Dr. Paul Auerbach is the world's leading outdoor health expert. His blog offers tips on outdoor safety and advice on how to handle wilderness emergencies.See all posts »
New Test for Dengue
Dengue is a viral disease, transmitted by mosquitoes of the genus Aedes, that afflicts many travelers to tropical regions, such as the Caribbean and southeast Asia. Part of the problem with diagnosing dengue is near total reliance upon the clinical signs and symptoms, which can resemble other febrile (involving fever) diseases. Until now, the only practical laboratory test to diagnose dengue was based upon recognition of antibodies of the IgM class in the bloodstream of a patient who has contracted the disease.
The Centers for Disease Control (CDC) recently announced that it has developed a new diagnostic test for dengue (fever or hemorrhagic fever, a more severe form of dengue). It has been approved by the Food and Drug Administration (FDA) for use in the U.S.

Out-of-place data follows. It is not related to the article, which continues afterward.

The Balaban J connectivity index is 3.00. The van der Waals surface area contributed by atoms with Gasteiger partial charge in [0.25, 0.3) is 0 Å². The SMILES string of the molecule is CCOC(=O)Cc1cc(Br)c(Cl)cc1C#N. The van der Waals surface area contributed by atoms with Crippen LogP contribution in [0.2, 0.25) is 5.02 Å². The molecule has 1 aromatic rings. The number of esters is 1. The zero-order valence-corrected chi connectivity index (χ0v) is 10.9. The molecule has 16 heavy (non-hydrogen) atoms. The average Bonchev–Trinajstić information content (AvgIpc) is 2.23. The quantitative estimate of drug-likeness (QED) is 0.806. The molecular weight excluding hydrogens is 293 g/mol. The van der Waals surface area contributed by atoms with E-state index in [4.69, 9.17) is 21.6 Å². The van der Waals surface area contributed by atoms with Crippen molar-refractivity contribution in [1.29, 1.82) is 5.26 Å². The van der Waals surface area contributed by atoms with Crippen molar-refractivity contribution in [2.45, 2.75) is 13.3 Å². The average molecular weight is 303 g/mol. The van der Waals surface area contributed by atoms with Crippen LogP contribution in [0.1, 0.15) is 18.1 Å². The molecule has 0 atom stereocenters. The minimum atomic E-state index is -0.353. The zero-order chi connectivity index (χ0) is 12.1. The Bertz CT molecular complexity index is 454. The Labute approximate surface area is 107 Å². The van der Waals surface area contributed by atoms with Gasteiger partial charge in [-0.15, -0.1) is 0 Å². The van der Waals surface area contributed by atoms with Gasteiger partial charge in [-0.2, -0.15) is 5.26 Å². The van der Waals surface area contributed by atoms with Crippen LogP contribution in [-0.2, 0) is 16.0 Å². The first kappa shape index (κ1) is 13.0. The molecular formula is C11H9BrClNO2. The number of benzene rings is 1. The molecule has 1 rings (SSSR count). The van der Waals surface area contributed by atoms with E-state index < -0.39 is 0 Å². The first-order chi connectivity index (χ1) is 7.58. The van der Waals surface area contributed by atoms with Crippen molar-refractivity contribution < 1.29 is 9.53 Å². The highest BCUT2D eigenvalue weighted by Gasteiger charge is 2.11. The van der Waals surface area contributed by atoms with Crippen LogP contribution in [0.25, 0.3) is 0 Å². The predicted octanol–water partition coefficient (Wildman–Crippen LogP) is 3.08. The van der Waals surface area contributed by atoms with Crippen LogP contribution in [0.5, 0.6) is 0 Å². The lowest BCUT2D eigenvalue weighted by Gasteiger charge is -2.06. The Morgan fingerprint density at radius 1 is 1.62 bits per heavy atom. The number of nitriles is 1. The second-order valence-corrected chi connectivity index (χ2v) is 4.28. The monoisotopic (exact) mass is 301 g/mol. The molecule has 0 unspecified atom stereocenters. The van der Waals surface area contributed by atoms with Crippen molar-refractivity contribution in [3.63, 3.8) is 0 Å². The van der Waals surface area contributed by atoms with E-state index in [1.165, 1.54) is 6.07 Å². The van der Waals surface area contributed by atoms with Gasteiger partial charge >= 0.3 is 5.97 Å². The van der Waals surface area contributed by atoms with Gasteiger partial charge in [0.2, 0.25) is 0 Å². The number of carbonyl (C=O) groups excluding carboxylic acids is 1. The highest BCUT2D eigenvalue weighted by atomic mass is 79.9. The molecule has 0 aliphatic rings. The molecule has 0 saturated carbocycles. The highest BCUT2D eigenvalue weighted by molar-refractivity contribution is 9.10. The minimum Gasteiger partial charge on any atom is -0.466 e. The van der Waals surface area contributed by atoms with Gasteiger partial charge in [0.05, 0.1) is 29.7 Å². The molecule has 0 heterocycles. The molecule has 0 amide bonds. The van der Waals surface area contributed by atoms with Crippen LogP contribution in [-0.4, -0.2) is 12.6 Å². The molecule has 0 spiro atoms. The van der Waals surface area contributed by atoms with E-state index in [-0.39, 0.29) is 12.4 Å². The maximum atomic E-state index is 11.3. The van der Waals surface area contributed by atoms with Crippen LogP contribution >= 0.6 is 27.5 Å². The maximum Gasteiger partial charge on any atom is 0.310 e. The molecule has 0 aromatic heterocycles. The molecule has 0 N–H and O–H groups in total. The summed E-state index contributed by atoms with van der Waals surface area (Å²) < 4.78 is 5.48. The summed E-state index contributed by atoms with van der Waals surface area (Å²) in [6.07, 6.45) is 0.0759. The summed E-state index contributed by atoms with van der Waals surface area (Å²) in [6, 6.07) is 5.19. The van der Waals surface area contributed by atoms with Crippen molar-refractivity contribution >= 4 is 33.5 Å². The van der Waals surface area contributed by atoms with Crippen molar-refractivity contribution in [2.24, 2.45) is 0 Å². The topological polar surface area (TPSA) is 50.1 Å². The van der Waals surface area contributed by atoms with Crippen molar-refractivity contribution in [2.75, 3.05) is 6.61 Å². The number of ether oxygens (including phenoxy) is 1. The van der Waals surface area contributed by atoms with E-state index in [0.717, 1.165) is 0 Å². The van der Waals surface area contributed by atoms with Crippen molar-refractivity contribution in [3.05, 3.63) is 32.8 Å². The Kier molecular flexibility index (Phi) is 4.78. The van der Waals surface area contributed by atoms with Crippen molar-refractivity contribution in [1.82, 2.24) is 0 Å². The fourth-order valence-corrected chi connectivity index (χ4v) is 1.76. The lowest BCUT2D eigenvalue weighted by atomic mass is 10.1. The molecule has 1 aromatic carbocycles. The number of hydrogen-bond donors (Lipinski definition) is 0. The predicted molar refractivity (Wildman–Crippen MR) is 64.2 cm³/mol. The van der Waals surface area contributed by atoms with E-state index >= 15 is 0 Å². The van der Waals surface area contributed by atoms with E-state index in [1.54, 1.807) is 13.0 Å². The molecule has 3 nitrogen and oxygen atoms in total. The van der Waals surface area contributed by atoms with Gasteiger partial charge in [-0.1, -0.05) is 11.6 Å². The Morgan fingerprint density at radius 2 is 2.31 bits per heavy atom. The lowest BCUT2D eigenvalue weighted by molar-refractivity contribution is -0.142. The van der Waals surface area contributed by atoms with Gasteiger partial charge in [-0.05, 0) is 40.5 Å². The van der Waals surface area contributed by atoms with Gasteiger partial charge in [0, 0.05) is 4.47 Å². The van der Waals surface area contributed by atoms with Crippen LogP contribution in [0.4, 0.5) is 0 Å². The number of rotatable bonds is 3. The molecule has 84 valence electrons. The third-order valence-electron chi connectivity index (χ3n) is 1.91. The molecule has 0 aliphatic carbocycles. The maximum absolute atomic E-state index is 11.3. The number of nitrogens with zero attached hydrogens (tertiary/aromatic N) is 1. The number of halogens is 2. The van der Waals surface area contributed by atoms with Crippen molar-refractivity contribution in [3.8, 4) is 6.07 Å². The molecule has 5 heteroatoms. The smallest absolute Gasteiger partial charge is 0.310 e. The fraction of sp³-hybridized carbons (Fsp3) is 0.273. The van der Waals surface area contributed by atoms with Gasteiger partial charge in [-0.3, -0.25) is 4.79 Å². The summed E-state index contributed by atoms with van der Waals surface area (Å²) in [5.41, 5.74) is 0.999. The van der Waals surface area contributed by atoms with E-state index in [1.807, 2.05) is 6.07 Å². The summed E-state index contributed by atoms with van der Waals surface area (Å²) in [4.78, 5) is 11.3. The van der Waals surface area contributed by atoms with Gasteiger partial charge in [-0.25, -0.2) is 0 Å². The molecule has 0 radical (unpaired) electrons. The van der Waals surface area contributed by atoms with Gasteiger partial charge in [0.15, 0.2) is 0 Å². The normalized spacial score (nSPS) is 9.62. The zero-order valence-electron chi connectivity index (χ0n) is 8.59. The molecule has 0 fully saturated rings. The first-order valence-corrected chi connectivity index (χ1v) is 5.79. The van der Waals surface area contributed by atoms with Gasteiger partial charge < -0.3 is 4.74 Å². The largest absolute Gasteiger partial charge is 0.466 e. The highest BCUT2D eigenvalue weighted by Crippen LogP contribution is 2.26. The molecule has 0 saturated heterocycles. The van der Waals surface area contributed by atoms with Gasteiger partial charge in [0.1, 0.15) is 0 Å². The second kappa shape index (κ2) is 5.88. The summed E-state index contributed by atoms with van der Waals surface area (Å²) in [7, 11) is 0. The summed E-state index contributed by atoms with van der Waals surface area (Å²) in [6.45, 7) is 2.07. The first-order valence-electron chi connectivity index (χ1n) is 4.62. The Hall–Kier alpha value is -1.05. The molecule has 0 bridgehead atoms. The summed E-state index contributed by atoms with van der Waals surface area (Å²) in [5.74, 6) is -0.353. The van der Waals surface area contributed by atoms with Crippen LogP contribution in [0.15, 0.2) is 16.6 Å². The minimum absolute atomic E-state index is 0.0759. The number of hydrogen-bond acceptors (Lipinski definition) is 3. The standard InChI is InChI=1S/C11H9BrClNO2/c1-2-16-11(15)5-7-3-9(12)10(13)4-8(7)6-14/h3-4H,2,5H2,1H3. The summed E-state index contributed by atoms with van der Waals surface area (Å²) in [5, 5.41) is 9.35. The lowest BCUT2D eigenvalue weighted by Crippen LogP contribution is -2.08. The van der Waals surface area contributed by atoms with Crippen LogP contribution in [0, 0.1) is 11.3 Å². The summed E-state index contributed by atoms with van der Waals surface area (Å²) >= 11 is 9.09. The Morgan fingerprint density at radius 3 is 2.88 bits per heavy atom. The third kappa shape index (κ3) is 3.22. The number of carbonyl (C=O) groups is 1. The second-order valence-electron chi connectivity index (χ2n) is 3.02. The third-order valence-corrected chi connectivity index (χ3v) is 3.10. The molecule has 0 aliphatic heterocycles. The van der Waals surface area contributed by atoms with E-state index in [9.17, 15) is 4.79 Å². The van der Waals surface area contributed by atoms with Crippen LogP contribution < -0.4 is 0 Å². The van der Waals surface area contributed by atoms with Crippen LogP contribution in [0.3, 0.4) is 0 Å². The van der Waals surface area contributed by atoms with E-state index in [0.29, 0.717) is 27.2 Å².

Named the CDC DENV-1-4 Real Time RT PCR Assay, it is intended to aid in the diagnosis of dengue in the first seven days after the onset of symptoms. According to the press release from the CDC, it can detect all four dengue virus types. As compared to the IgM test, which may not be effective at diagnosis until four or more days from the onset of symptoms, the new test should be reliable as soon as symptoms appear, which correlates with a significant viral burden in the bloodstream. Another excellent feature is the fact that the new test can be performed using equipment and supplies already used by many public health laboratories to influenza (the “flu”).
To learn more about this new laboratory test, visit the CDC dengue website at http://www.cdc.gov/dengue/
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